Father Gilligan in the ballad by Yeats, "The Ballad of Father Gilligan," is tired because his people are dying off so fast. His job is to go to them, comfort them, and give them last rites when they are near death. And they are dying so fast that he doesn't get any rest.
Here are the lines that are relevant to your question:
Once, while he nodded on a chair,
At the moth-hour of eve,
Another poor man sent for him,
And he began to grieve.
"I have no rest, nor joy, nor peace,
For people die and die';
And after cried he, "God forgive!
My body spake, not I!'
He knelt, and leaning on the chair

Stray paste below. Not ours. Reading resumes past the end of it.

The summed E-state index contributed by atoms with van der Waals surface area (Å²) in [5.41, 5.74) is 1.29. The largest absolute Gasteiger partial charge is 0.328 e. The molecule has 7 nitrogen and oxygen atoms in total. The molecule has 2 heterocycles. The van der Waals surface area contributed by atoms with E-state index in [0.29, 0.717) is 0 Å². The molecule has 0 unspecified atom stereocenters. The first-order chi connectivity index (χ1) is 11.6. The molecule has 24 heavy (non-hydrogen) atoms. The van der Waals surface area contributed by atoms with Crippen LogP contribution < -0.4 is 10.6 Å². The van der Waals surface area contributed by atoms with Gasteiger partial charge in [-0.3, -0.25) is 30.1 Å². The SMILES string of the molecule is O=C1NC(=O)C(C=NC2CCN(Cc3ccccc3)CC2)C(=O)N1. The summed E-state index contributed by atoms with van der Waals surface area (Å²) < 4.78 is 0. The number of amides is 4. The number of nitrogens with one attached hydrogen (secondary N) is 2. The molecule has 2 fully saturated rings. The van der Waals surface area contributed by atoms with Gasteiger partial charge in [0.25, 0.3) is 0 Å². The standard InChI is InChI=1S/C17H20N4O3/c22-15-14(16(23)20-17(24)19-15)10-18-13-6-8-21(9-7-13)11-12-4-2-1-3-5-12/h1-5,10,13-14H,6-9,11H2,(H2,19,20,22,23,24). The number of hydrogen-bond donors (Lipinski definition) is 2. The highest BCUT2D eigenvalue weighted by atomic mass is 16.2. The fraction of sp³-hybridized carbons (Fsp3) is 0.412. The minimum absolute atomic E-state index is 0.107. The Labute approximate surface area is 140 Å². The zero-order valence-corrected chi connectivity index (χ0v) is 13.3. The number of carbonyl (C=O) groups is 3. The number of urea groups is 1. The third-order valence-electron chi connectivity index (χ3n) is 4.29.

He prayed and fell asleep;
And the moth-hour went from the fields,
And stars began to peep.
Notice, "Another" man sent to him. Another man is dying. And the priest responds by beginning to grieve. The following lines reveal, though, that he is grieving for himself, rather than for the man who is in the process of dying. He grieves, and he is tired, because he just can't keep up.
He is so tired that even though he is horrified at what he says--"I have no rest, nor joy, nor peace,/For people die and die"--he falls asleep while praying and leaning on a chair.